The focus of this thesis is the aetiology of renal arterial fibromuscular dysplasia (FMD), a non-atheromatous, non-inflammatory disease of blood vessels, which predominantly affects medium-sized arteries. An extensive review of the literature was undertaken to summarise the current state of knowledge regarding renal arterial FMD, and to identify and critically examine already proposed aetiological and pathogenic factors. Medial fibroplasia, the most common form of FMD, is characterised by the typical "string of beads" (or multifocal) angiographic appearance. It predominantly affects females of reproductive age, usually affects the right renal artery or is bilateral, and may be familial. Female hormonal influences are likely to play a role, as suggested by the female predominance and experimental evidence of estrogenic effects on vascular smooth muscle cells and on endothelial function. Mechanical stretching due to haemodynamic forces and/or traction from the attached kidney is also a plausible factor. However, neither of these appears to be a sufficient explanation.
Ninety-two subjects with renal arterial FMD were recruited from a group of 110 patients with renal arterial FMD treated at the Hypertension Unit, Greenslopes Hospital. Each subject was interviewed and, where possible (in 55 subjects) examined. Venous blood was obtained from 83 subjects. The clinical and demographic characteristics of this cohort were similar to cohorts previously described in the literature, and included two instances of familial occurrence of multifocal FMD. Coexistent primary aldosteronism was diagnosed in eight patients, highlighting the necessity for careful evaluation of the cause of hypertension in patients found to have renal arterial FMD.
The relationship between smoking and severity of FMD was examined in a group of 50 subjects (24 smokers) with the multifocal FMD. At the time of diagnosis of FMD, smokers were of younger mean age than non-smokers (38.7 years vs 48.9 years, p < 0.01), had a shorter median history of hypertension (1.5 years vs 8.5 years, P < 0.05), and had a higher prevalence of unilateral renal atrophy (67% vs 27%, P < 0.01). The distribution of age at diagnosis of FMD was unimodal in non-smokers and bimodal, with a discrete group of younger subjects, in smokers. These findings are consistent with cigarette smoking being associated with an earlier onset and increased severity of disease in a susceptible subgroup of patients predisposed to multifocal FMD.
To further investigate a proposed association between α1-antitrypsin deficiency and FMD, α1-antitrypsin phenotyping was performed by isoelectric focusing (+/- genotyping) in 83 patients with renal arterial FMD. The phenotype distribution and allele frequencies were similar to those reported for normal subjects from two Australian populations, suggesting that α1-antitrypsin deficiency is not a common aetiological factor in renal arterial FMD. However, two patients from the present series together with nine culled from the literature suggest that the chance combination of α1-antitrypsin deficiency and FMD may predispose to severe manifestations of FMD.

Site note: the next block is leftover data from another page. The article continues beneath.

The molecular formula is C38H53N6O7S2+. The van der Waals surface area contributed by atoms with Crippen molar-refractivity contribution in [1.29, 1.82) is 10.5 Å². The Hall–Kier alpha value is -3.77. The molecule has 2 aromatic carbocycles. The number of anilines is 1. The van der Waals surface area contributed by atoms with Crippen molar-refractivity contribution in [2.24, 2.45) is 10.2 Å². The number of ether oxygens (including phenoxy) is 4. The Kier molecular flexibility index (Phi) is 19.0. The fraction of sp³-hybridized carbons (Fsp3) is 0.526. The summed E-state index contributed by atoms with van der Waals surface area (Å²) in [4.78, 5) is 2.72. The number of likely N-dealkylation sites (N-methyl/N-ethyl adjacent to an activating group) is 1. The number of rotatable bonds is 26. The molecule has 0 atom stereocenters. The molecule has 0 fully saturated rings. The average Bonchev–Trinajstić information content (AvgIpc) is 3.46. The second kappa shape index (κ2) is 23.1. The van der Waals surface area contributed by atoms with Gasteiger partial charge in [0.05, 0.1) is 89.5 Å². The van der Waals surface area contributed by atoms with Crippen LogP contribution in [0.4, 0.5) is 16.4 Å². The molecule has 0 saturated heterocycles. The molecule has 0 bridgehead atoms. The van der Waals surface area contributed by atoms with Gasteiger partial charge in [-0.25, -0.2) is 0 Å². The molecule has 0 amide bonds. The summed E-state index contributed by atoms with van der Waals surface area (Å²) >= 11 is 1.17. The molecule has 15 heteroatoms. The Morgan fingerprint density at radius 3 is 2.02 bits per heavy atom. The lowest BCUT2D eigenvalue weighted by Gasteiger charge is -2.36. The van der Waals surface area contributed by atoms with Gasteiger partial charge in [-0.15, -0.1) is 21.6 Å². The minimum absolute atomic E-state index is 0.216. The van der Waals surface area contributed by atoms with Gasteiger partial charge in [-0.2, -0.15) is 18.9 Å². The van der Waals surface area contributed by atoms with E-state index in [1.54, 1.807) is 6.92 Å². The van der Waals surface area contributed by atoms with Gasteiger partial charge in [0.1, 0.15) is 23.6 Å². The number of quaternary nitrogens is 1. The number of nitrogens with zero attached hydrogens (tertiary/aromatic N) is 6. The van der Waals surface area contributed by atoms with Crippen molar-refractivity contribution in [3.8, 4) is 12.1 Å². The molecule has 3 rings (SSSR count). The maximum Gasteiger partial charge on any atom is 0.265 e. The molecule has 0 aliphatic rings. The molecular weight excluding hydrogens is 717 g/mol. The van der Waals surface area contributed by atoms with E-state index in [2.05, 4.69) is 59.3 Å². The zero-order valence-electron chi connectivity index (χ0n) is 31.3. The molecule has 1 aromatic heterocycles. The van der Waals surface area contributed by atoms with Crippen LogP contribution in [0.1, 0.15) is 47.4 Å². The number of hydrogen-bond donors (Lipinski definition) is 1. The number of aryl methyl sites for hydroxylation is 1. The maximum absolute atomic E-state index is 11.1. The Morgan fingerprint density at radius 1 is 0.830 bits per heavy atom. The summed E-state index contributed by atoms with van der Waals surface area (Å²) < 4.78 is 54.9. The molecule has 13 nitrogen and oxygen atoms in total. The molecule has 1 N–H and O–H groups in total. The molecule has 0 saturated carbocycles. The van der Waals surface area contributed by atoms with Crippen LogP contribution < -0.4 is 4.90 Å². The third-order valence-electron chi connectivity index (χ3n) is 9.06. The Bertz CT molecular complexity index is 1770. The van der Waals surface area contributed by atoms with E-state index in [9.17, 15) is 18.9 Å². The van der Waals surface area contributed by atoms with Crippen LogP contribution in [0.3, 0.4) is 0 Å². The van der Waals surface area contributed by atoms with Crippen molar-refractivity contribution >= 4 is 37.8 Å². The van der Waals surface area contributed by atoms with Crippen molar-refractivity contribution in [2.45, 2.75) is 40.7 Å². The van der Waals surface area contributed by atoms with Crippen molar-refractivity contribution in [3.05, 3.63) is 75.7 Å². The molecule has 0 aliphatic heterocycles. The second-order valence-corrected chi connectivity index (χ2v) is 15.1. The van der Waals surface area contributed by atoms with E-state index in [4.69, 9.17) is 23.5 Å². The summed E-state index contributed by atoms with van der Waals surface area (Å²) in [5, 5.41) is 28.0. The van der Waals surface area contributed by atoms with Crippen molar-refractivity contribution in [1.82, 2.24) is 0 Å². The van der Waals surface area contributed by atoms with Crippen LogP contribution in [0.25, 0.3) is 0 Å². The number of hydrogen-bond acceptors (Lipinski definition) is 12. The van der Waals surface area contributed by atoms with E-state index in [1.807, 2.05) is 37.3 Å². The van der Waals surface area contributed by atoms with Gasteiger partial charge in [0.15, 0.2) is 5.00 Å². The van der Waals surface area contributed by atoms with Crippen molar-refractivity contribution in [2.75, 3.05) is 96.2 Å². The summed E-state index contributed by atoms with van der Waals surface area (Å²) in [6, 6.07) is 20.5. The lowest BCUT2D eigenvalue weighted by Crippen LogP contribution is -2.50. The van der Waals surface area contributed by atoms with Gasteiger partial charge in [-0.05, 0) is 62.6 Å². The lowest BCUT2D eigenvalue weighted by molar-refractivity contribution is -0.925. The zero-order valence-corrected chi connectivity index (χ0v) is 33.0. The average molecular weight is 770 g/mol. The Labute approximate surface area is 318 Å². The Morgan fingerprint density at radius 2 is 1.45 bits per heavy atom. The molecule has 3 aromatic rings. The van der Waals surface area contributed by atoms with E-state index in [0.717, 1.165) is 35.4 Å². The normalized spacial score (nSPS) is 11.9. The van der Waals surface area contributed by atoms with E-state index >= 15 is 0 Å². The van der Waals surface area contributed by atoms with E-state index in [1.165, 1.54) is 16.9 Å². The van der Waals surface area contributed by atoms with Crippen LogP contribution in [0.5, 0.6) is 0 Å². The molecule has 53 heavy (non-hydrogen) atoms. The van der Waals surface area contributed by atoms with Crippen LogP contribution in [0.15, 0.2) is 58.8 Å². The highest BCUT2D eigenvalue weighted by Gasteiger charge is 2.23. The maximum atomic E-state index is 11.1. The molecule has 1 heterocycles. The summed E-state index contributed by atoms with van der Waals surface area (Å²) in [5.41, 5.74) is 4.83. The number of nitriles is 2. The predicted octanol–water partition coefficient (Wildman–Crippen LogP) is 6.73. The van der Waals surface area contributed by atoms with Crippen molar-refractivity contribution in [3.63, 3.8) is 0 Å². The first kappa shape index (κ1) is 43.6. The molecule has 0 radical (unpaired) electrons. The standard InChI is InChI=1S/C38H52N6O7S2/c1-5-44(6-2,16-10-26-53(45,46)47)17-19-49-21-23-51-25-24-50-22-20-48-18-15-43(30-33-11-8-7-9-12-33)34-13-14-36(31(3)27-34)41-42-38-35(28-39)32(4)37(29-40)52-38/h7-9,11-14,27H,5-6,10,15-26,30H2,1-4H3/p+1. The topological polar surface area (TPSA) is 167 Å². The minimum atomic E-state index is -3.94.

Examination of polymorphisms by PCR for angiotensin-converting enzyme (ACE) I/D, angiotensin II type 1 receptor (AT1R) A1166C and angiotensinogen (AGT) M235T and T174M was undertaken in 43 patients with typical multifocal FMD (MFFMD) and in 89 controls. Allele frequencies did not differ significantly between groups, except that MF-FMD patients had a significantly higher frequency of the ACE I allele than control subjects (0.62 vs. 0.47, p = 0.026). Since the ACE I allele is associated with lower circulating ACE levels and possibly lower tissue levels of angiotensin II (Ang II), and since Ang II modulates vascular smooth muscle cell growth and synthetic activity, the I allele might predispose to defective remodeling of the arterial media, and thus to the development of MF-FMD.
The 4a/b polymorphism in intron 4 and the Glu298Asp (G894T) polymorphism in exon 7 of the endothelial nitric oxide synthase gene were also examined. No statistically significant association was found between MF-FMD and alleles of the ecN0S4a/b or ecNOS G894T polymorphisms.
The studies presented in this thesis have identified and explored some possible aetiologic and pathogenic factors in renal arterial FMD. Further evidence has been presented for the detrimental effects of cigarette smoking. The possible association between α1-antitrypsin deficiency and FMD has been clarified. A possible role for the ACE I/D polymorphism has been identified. Much more remains to be discovered about renal arterial FMD, including genetic influences, and recommendations for future research have been presented.